The and it’s all mechanized. The reality is

The good example is New Zealand spend $340 million a year for treating diabetes and they estimated it will rise to $1 billion in 2021.

Furthermore, the World Health Organization suggests that several of global changes also contributed to the obesity epidemic in the world. They are like increasing urbanization, changing modes of transportation, shift from manual labor to sedentary forms of work. Lot of cities encourage sedentary rather than manual forms of transportation with the poor urban planning in many areas. Lot of foods, we are eating daily consists with processed, energy dense and high in fats and sugars. It also contributing to the excess consumption of calories.

We’re going slowly to death.

“We’re sitting ourselves to death” newspaper article from The Dominion Post written by journalist Tom Fitzsimons, July 2011.

That above New Zealanders’ newspaper article shows several factors of how obesity causing to our death. “You go back 100 years in New Zealand,” says Schofield, “50 per cent of the workforce was involved in primary agricultural production, and it was not mechanized. Now it’s 2 per cent of our workforce and it’s all mechanized. The reality is that most of us sit all day. I call it the new normal.”

Tom Fitzsimons saying that the shift from the physical nature of our jobs is also contribute to the obesity. He describes that how we spend our leisure time, how we get to and from work (largely by car) also some big matters.

“Humans are designed for an unstable outdoor environment in which we’re in more or less constant motion,” But today, “We just created a world where you’re scrunched up in a chair the whole day. I mean, it’s just bizarre.” says Schofield.

Why current structured forms of exercise are alone not enough to meet populations’ exercise needs, and the recommendation to integrate physical activities into everyday lifestyles.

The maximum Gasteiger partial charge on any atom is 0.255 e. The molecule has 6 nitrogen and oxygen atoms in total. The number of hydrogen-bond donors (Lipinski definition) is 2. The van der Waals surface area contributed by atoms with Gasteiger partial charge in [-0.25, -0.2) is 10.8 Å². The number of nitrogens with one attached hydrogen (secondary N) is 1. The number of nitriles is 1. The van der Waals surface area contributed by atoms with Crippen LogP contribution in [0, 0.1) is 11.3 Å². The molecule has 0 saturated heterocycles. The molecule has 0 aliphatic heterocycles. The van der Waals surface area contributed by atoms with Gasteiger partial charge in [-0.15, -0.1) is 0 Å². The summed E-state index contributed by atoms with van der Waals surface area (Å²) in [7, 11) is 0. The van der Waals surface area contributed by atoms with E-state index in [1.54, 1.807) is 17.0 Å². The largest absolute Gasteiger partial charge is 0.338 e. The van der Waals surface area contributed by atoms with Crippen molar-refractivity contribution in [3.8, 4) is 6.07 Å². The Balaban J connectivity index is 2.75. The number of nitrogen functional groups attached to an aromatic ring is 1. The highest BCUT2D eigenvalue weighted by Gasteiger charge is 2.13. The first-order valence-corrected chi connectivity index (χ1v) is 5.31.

According to 2007 Health Survey for England the main two barriers to exercise for people living in England is work commitments and not enough leisure time.

But exercise needs to be incorporated into peoples’ everyday lives?? Then how can we solve these problems?

Ellinor Olander is a PhD student. She did her PhD thesis about those obesity problems in the world. She discovered that splitting exercise into small bouts made no differences to the cardiovascular fitness gain.  She says that total time spent active in a day is very effective matter. This confirms if multiple small bouts of exercise can do it in everyday or incorporated in everyday activities as single structured piece of exercise (>10 minutes) is more effective. She suggests that such activities require little motivation to initiate. She says that those exercises may be so simple like Walking up a set of stairs which don’t want any preparation or commitment. She says that’s is so effective than go to the gym or for a run. Those small bouts of physical activities can be incorporated into everyday routines easily and it is almost always free.

The effect of stair usage on the human body

Kong Chuan Teh and Abdul Rashid Aziz researches shows that it takes the mean person 0.11 kilocalories to climb up a step in a staircase and 0.05 kilocalories to climb down a step (150mm riser height). So one must climb up and down 93m of stairs daily to burn off the typical extra 100 kilocalories a day needed to reduce obesity.

According to their 10 year prospective study by S  Yu, JWG  Yarnell, PM Sweetnam, and  L Murray found that little as  7 minutes total of stair climbing a day will reduce two thirds of chances of coronary heart disease of middle aged man. According to their research, Per minute stair climbing is an extremely efficient way for burning calories than jogging. 

Active design

City of New York used ‘Active design’ term to describe the designing of any part of the built environment which aims to increase the chances for daily physical exercises and the living of healthy lifestyles within cities. City of New York published the Active Design Guidelines in 2010 which is written by seven New York city agencies in addition to the American Institute of Architects. It is a 136-page document. It basically outlines strategies based on research to meet these aims. The main aims to prevent obesity and diabetes, tied the over-consumption of calories, under-expenditure of human energy which are pressing issue across America and worldwide.